The novels of Asko Sahlberg (born 1964) have introduced a new kind of existential narrative cum thriller to Finnish literature. Interview (2002) by Markus Määttänen
Asko Sahlberg survived a real test of his skills as a writer in the year 2000 in the shape of his novel Eksyneet (‘The lost’). It almost killed him.
‘When I finally finished it, I went on a binge for about a month. A terrible depression, almost as if a child had died. Such a deep low that my private life, too, went to hell, and I split up with the Swedish woman I’d been living with. It was perhaps the most difficult process I’ve been through in my entire life. But it made a damn good book.’
Asko Sahlberg was the literary phenomenon of autumn 2000. A Finn who had lived the life of an outsider in Gothenburg, Sweden, for four years and had deliberately set out to be a writer gave voice to the Scandinavian darkness.
Sahlberg’s first work, Pimeän ääni (‘The voice of darkness’, 1999) is a survival story about a man in the strange city of Gothenburg. The man has himself chosen his outsiderdom; he is driven by the same force as the main character in Knut Hamsun’s classic novel Hunger, or Paul Auster’s heroes. All of them are on a journey. Where they are going is of less interest to them. Observing the organic whole called the city and its other outcasts is more important.
Sahlberg is still surprised by the positive reception of his first book, three years ago. ‘In my opinion it didn’t really deserve all that praise. It was a practice version, after all. I’m pretty much of a perfectionist, and I’m generally dissatisfied with my own texts.’
Eksyneet continues in the same dark vein. Although the country it is set in is Finland, the same note of outsiderdom is sounded in its protagonist as in his Gothenburg predecessor. When the main character, Joel, commits a crime, right at the beginning of the book, it is not a climax of alienation, but a conscious departure on the way to somewhere.
‘Eksyneet is clearly a more mature work. I am much happier with it than with my first novel. It’s gradually beginning to grow toward the standard I’d like to aim for, but of course it’s not completely there yet.’
Sahlberg generally writes for half the year, and for the rest of the time reads new Finnish literature and allows himself some free time. A third work is also due to appear this spring, a novella called Höyhen (‘The feather’). It describes a day in the life of a handicapped young man. This autumn, Sahlberg will publish Hämärän jäljet (‘The tracks of twilight’), a sequel to Pimeän ääni. He has decided to write the story of the Gothenburg man in the form of a trilogy, whose third part will be called Valon huokaus (‘The sigh of light’).
‘When you’re at the beginning of your career as a writer, you have to try to show what you can do, and then hope and trust that you will get a little recognition so that you can concentrate on one work for the next two or three years.’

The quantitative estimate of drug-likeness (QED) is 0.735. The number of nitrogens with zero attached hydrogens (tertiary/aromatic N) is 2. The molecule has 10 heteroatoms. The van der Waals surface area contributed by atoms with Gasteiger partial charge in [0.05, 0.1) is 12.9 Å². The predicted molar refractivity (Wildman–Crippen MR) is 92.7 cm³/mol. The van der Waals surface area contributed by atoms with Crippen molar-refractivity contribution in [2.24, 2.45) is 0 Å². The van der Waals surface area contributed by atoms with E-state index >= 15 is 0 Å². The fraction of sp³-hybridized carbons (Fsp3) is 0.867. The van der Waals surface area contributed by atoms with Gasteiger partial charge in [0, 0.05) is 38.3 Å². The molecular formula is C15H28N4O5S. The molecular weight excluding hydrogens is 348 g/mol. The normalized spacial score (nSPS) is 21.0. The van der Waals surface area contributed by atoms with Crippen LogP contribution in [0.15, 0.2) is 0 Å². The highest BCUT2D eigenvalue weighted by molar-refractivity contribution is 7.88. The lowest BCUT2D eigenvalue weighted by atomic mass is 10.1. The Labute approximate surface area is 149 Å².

For other beginner writers, Sahlberg has just one tip on the matter of the writing of a second novel: ‘Absolute indifference. To publishers, critics, everything. You have to be able to concentrate completely on your own artistic work, without caring about anything else.’
Distance from Finland has been of help to Sahlberg in finding his voice. Taking distance is a long project. A couple of months suffice only to confuse. Sahlberg lived for a longtime on his savings and with occasional jobs before he was able to write. Before his departure from Finland he worked as a reporter and finally as a partner on the same newspaper.
‘In Gothenburg it was a couple of years before I was able to internalise this need of distance. It is perhaps precisely because of this that my first book is set in Gothenburg: I did not dare describe a Finnish environment.’ Sahlberg comments that there is, in the end, no great difference between Finland and Sweden; the differences are just sufficient to sharpen perspectives on each Nordic society. ‘In writing, a certain distance is needed for depth of field.’
The main character of Eksyneet, Joel, is not merely a synthesis of all the outsiders of world literature; he is something more racking, more bitter.
Joel is a manifestation of the Finnish economic recession and the icy existence it gave rise to. If Joel has some goal in mind, it is to retreat into himself, to fade into invisibility, to soak away completely, to achieve a self-caused spiritual hypothermia. It is not a question of suicide, but of a poor man’s pantheism, an equalisation of every atom in his body with the universe. Joel commits a crime and flees, or thinks he flees. In reality he has already fled to a space in which time and place have no meaning. Places are all one and the same postcard, whose picture side is impersonal and whose text side is empty. There is no address, either, but the stamp and postmark are discernible; the card must move, after all.
On the empty seaside promenade of a small town Joel encounters the young Laura, a soul who has, like him, fallen a short distance into greyness, in whom, since her birth, a dull, silent adulthood has resided, like a parasite. Together they are like a solitary sea gull and the gray, empty sky. Creatures older than the world, both of them.
Joel and Laura meet Big, a small-time criminal who has patiently nurtured the superman within him. All of them are, in their emptiness, frightening, panic-inspiring figures. Not everyone can become a film star or Madonna, and even they who do succeed find themselves confronting the same question: did it really matter? Does it ease my existence? Does it make me more whole?
This is an edited version of an interview published in the Aamulehti newspaper 4 August 2001.
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About the writer
Markus Määttänen is a journalist and currently News Editor at the Aamulehti newspaper, published in Tampere.
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